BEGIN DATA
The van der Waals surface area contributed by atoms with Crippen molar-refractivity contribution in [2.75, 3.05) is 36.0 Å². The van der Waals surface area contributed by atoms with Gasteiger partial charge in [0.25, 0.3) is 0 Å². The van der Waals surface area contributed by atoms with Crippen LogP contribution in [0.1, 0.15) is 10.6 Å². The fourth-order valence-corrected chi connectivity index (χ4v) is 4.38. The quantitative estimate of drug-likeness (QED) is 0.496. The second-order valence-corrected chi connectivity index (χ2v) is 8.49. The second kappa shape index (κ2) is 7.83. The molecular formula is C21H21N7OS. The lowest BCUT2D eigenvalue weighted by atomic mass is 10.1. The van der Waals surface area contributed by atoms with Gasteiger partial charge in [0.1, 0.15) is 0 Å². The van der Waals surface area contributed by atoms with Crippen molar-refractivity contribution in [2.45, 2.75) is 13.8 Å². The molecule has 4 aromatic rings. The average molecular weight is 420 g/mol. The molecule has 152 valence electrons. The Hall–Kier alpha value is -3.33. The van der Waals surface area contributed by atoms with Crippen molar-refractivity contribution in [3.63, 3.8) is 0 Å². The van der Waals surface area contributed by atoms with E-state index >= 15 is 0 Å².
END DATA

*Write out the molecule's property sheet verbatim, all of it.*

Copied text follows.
The van der Waals surface area contributed by atoms with Crippen molar-refractivity contribution in [2.75, 3.05) is 36.0 Å². The van der Waals surface area contributed by atoms with Gasteiger partial charge in [0.25, 0.3) is 0 Å². The van der Waals surface area contributed by atoms with Crippen LogP contribution in [0.1, 0.15) is 10.6 Å². The fourth-order valence-corrected chi connectivity index (χ4v) is 4.38. The quantitative estimate of drug-likeness (QED) is 0.496. The second-order valence-corrected chi connectivity index (χ2v) is 8.49. The second kappa shape index (κ2) is 7.83. The molecular formula is C21H21N7OS. The lowest BCUT2D eigenvalue weighted by atomic mass is 10.1. The van der Waals surface area contributed by atoms with Gasteiger partial charge in [0.1, 0.15) is 0 Å². The van der Waals surface area contributed by atoms with Crippen molar-refractivity contribution in [2.45, 2.75) is 13.8 Å². The molecule has 4 aromatic rings. The average molecular weight is 420 g/mol. The molecule has 152 valence electrons. The Hall–Kier alpha value is -3.33. The van der Waals surface area contributed by atoms with Crippen molar-refractivity contribution in [3.63, 3.8) is 0 Å². The van der Waals surface area contributed by atoms with E-state index >= 15 is 0 Å².